WASHINGTON — Summer isn’t complete without spending a few warm afternoons by a grill, cooking out with family and friends.
But summer’s traditional pastime doesn’t have to stick to a traditional menu of meat and mayonnaise-laden dishes.
“So many times you go to a barbecue in the summer and it’s all about the meat — the burgers and the hot dogs,” says Angela Liddon, author of The New York Times bestselling cookbook “Oh She Glows” and creator of the food website ohsheglows.com.
“But there are so many great, easy options that you can create for a cookout that will please the meat-eaters as well as vegetarians and vegans.”
Liddon turned to cooking with whole, natural foods when she launched her website in 2008. Since then, she’s revamped her summer cookout spread to include plant-based dishes, packed with flavor and nutrition.
Those who still love to serve a burger at summer gatherings can do so without ground beef. One of Liddon’s favorite things to make in the summer is her portobello burger with sun-dried tomato and kale-hemp pesto.
First, take a portobello mushroom cap (or several) and marinate it in a balsamic vinegar, garlic and herb marinade.
“They just get so much amazing flavor infused into them,” Liddon says.
Throw the mushrooms on the grill for five or six minutes. When they’re done, put them on a bun with Liddon’s sun-dried tomato and kale-hemp pesto. (See the recipe below.)
“You just slather that all over the burger. Add some lettuce and tomato, and it’s just fantastic. And so many meat-eaters rave about these burgers,” she says.
If guacamole is a staple on your summer table, Liddon has a way to give it a summer twist with fresh, seasonal fruit: Her summer guacamole incorporates chunks of strawberries and mango.
“Strawberries are in season right now, and they’re just so juicy and sweet, and it adds an amazing and nice flavor in the guacamole,” she says.
To make the dip, fold bits of strawberries and mango together with lime juice, avocado and red onion. Serve with the guacamole with corn chips or pita.
Potato salad is a classic cookout side dish, but the classic recipes are often packed with fat and void of nutritional value.
“I think all of us remember those potato salads that we grew up with. They’re basically mayo coating some mushy potatoes,” Liddon says. “I like to roast the potatoes. It gives them a nice texture.”
Then Liddon makes a mayo-free sauce using avocado, which she purees in a food processor with herbs, spices and seasoning.
“It creates this amazing, creamy sauce for the potatoes in the potato salad. And you don’t even need to use a lick of mayo at all,” she says.
There’s nothing better than winding down a summer barbecue with a cool, sweet treat. Liddon draws inspiration for one of her favorite summer recipes from Dairy Queen’s frozen ice cream pizzas — a dessert she remembers from childhood.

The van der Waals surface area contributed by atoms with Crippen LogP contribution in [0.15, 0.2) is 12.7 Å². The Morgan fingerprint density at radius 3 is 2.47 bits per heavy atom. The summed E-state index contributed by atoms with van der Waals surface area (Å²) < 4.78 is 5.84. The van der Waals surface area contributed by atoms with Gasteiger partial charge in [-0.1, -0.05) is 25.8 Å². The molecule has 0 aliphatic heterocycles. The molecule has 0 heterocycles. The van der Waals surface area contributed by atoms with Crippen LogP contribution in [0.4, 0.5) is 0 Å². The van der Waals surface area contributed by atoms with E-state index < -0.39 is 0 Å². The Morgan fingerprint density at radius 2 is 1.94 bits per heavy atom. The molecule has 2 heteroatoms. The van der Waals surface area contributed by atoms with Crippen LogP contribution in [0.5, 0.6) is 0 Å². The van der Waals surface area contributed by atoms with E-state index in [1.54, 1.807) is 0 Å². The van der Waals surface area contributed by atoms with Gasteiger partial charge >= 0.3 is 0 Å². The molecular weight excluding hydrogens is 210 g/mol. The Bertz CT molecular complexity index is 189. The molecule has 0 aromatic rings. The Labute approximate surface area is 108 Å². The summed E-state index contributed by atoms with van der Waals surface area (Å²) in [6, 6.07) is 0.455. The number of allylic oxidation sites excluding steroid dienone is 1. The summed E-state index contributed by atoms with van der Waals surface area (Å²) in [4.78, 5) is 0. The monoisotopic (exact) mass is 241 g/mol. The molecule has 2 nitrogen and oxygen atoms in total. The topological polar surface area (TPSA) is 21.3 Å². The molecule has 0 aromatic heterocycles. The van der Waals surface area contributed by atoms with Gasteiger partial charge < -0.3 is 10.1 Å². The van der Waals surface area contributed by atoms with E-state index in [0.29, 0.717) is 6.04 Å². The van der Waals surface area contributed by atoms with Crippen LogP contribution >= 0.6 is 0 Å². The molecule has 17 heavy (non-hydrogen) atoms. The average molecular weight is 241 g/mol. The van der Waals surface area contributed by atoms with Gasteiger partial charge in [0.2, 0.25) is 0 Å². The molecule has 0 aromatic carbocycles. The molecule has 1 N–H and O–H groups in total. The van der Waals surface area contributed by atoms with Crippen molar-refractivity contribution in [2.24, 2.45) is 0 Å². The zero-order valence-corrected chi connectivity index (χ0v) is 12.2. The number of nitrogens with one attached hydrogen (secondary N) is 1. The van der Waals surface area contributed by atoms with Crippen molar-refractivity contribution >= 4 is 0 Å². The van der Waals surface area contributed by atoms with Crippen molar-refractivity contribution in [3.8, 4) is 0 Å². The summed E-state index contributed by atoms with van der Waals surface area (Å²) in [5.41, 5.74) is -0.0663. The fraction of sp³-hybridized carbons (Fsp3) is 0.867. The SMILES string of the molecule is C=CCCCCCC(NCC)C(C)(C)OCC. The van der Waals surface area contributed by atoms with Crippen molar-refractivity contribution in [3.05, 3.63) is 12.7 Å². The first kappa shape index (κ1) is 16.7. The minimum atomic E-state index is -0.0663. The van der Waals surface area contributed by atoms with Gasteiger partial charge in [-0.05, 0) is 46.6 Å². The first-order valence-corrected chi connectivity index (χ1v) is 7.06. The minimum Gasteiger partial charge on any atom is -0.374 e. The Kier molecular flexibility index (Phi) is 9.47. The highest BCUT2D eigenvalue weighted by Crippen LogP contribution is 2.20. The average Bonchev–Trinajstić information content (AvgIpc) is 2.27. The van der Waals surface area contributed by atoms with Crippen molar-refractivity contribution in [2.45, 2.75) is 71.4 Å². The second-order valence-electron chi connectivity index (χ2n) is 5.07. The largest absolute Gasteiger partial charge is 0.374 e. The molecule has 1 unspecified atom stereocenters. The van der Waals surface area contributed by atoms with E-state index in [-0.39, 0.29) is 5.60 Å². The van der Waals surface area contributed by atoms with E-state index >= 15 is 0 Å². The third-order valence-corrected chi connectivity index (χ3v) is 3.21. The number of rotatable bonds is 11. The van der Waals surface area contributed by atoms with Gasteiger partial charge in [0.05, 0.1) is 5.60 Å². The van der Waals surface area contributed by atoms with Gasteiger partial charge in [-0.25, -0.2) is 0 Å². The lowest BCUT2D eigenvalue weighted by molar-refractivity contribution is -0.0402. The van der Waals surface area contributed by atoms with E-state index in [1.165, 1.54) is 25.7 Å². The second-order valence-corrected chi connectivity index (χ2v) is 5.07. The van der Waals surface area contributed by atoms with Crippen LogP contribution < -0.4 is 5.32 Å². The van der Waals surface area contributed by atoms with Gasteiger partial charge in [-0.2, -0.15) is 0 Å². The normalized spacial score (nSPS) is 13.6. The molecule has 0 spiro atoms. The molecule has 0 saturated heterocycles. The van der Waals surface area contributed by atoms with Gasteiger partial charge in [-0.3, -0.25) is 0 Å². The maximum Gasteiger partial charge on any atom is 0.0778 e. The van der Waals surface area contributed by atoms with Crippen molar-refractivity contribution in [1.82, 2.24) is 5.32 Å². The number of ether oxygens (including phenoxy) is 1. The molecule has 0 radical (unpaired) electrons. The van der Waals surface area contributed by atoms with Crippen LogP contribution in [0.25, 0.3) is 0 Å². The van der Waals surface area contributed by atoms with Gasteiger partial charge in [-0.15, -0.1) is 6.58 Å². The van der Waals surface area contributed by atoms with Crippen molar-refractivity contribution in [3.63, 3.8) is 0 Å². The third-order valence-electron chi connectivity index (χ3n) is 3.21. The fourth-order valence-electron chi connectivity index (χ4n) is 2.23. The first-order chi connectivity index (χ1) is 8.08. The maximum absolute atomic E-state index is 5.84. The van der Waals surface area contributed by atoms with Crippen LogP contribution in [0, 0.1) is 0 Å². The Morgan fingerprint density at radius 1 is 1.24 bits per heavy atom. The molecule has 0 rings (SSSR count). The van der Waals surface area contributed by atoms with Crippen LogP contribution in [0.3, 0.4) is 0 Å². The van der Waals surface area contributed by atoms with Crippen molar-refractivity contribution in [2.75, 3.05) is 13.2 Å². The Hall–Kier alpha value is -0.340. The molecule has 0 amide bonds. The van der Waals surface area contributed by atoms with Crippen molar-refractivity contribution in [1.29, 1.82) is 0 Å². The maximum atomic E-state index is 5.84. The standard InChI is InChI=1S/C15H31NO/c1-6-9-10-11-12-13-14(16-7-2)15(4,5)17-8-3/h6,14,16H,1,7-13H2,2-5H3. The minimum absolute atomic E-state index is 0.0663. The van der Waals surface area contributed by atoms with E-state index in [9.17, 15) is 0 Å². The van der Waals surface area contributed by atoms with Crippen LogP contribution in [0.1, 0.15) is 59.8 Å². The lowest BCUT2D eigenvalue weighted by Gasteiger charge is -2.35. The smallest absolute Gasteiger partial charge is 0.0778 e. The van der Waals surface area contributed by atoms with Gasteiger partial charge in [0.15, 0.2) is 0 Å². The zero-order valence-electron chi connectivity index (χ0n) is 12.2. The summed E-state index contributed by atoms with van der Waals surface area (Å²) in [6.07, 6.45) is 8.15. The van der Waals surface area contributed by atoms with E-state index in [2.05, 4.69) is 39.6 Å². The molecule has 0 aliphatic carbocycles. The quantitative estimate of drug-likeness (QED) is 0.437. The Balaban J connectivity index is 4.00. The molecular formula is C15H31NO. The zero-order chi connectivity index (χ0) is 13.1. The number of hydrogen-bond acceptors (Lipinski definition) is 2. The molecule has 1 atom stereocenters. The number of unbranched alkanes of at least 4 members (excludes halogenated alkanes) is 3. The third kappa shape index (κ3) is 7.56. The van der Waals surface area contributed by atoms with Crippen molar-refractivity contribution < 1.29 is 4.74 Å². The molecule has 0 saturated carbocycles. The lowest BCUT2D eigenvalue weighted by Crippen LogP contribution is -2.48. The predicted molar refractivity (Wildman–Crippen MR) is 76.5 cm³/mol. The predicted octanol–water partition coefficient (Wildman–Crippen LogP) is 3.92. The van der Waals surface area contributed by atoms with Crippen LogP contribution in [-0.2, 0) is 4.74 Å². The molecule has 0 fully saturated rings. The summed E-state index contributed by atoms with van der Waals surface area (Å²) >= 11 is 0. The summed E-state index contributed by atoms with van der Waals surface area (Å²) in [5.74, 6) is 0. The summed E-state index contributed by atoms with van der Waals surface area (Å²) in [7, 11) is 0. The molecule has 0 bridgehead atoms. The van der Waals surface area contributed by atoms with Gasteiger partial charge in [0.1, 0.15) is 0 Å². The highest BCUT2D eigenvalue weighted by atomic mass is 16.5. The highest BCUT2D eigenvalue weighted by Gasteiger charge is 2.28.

“This is my healthier alternative to one of those,” she says.
Instead of using ice cream, Liddon purees frozen bananas and a little almond butter to create a soft-serve-like banana ice cream. She then spreads the “ice cream” over a gluten-free crust, which is a mixture of a crispy rice cereal, a little bit of cocoa powder and a little bit of sweetener.
Toppings such as melted dark chocolate, coconut and spiced almonds add a bit more texture.
“It’s a really nice low-fat, low-calorie dessert option,” Liddon says.
Grilled Portobello Burger with Sun-dried Tomato Kale-Hemp Pesto
For the portobello caps:
For the sun-dried tomato kale-hemp pesto:
1. Remove the stems from the mushrooms by twisting each stem until it pops off. Discard the stem or save it for another use, such as a stir-fry. With a small spoon, scrape out and discard the black gills. Rub the cap with a damp dishcloth to remove any debris.
In a large bowl, whisk together the vinegar, lemon juice, oil, garlic, oregano, basil, salt and pepper. Add the portobello caps and toss to coat them in the marinade. Marinate the mushrooms for 30 to 60 minutes, tossing them every 15 minutes. (You can also marinate them overnight.)
2. Meanwhile, make the sun-dried tomato kale-hemp pesto: In a food processor, pulse the garlic until minced. Add the kale leaves, sun-dried tomatoes, hemp seeds, lemon juice, olive oil, salt and 2 tablespoons (30 mL) water and process until smooth, stopping and scraping down the sides of the bowl as necessary.
3. Preheat a grill pan or an outdoor grill over medium-high heat. Grill the portobello caps for four to five minutes per side, until lightly charred and tender.
4. Serve the portobello caps on a toasted bun or sliced up in a lettuce wrap topped with a generous amount of the pesto, and additional toppings of your choice. Any leftover pesto will keep in an airtight container in the refrigerator for at least a week. It’s great on sandwiches, wraps, pasta and more.
Reprinted by arrangement with Avery Books, a member of Penguin Group (USA) LLC, A Penguin Random House Company. Copyright